In Britain, it has already led to the collapse of Northern Rock and the first run on a British bank since the Victorian era. But the impact will certainly go much further, particularly in an economy so lop-sidedly dominated by the financial sector. Already, the house price collapse and prospect of mass repossessions is tipping the US economy towards full-blown recession. In Britain, which now has the highest level of personal debt of any industrial country — at £1.4 trillion, larger than national income — the expectation must be that the economy is heading in the same direction. As the full impact of the credit crunch makes itself felt, the house price bubble is bound to deflate further. That in turn will cut demand, bringing with it a painful economic slowdown at the very least.

Searching for a soft landing

The central banks have, of course, been busy cutting interest rates and pumping cash into the system to try to achieve the kind of soft landing that saw them through earlier international financial crises, in 1998 and 2001. The recent coordinated announcement of billions in new loans to banks shows both how ineffective those earlier interventions have been and how serious the situation has become.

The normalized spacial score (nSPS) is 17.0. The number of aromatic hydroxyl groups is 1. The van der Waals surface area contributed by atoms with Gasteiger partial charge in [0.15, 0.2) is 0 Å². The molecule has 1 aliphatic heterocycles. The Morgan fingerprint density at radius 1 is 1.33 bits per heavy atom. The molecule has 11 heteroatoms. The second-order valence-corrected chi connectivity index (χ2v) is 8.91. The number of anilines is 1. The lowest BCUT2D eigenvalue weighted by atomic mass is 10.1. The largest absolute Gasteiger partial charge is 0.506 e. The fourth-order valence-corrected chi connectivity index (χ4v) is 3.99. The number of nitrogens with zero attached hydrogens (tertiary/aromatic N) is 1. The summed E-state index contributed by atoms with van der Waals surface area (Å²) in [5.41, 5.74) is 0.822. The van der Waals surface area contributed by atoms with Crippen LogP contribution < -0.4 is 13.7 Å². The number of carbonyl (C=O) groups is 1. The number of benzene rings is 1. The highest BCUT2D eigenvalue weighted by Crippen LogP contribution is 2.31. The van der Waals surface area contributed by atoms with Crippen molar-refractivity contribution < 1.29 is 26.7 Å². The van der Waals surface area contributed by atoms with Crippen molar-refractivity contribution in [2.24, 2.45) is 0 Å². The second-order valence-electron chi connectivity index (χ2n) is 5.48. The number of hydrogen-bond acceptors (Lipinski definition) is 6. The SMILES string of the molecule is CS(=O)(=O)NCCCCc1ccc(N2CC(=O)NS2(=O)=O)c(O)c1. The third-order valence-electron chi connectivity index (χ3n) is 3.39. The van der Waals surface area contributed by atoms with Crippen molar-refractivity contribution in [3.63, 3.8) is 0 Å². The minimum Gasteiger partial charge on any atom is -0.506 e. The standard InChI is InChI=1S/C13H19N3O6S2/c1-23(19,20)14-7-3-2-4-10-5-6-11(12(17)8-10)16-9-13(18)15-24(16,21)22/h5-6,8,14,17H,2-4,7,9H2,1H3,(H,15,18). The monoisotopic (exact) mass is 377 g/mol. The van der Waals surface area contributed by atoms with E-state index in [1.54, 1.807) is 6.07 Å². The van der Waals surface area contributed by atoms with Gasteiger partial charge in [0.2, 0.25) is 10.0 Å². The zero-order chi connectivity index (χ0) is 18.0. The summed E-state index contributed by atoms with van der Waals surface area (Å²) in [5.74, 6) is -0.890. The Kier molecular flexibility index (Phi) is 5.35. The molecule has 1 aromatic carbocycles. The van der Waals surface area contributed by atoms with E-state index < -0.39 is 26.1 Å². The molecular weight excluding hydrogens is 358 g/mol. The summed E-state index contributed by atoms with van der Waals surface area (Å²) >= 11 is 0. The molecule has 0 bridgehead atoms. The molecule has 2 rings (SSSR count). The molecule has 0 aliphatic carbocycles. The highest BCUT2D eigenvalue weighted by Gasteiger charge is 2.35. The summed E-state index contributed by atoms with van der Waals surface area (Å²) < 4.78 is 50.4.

But there are good reasons to believe that even this latest move is likely to prove too little, too late, to turn back the incoming tide. And for the first time since the 1970s, there is a growing risk of stagflation — the combination of recession and rising inflation — which makes sharp interest rate cuts particularly risky from the point of view of neoliberal orthodoxy.